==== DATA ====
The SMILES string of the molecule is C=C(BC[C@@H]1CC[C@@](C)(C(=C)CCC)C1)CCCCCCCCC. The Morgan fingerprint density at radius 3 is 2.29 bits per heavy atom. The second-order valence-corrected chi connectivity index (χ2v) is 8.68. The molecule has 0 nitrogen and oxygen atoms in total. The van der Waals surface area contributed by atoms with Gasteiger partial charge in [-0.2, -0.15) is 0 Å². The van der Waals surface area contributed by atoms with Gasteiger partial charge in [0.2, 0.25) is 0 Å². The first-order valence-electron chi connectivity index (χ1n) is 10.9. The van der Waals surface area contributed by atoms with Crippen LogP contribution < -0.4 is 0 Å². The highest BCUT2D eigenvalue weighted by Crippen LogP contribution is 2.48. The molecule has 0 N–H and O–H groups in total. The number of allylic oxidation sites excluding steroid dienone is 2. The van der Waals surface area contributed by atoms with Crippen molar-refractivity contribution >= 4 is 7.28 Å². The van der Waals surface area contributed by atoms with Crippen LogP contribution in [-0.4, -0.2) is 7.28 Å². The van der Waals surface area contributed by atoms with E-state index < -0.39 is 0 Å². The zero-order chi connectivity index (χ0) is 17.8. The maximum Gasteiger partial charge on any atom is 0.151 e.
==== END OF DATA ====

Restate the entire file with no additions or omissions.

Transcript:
The SMILES string of the molecule is C=C(BC[C@@H]1CC[C@@](C)(C(=C)CCC)C1)CCCCCCCCC. The Morgan fingerprint density at radius 3 is 2.29 bits per heavy atom. The second-order valence-corrected chi connectivity index (χ2v) is 8.68. The molecule has 0 nitrogen and oxygen atoms in total. The van der Waals surface area contributed by atoms with Gasteiger partial charge in [-0.2, -0.15) is 0 Å². The van der Waals surface area contributed by atoms with Gasteiger partial charge in [0.2, 0.25) is 0 Å². The first-order valence-electron chi connectivity index (χ1n) is 10.9. The van der Waals surface area contributed by atoms with Crippen LogP contribution < -0.4 is 0 Å². The highest BCUT2D eigenvalue weighted by Crippen LogP contribution is 2.48. The molecule has 0 N–H and O–H groups in total. The number of allylic oxidation sites excluding steroid dienone is 2. The van der Waals surface area contributed by atoms with Crippen molar-refractivity contribution >= 4 is 7.28 Å². The van der Waals surface area contributed by atoms with Crippen LogP contribution in [-0.4, -0.2) is 7.28 Å². The van der Waals surface area contributed by atoms with E-state index < -0.39 is 0 Å². The zero-order chi connectivity index (χ0) is 17.8. The maximum Gasteiger partial charge on any atom is 0.151 e.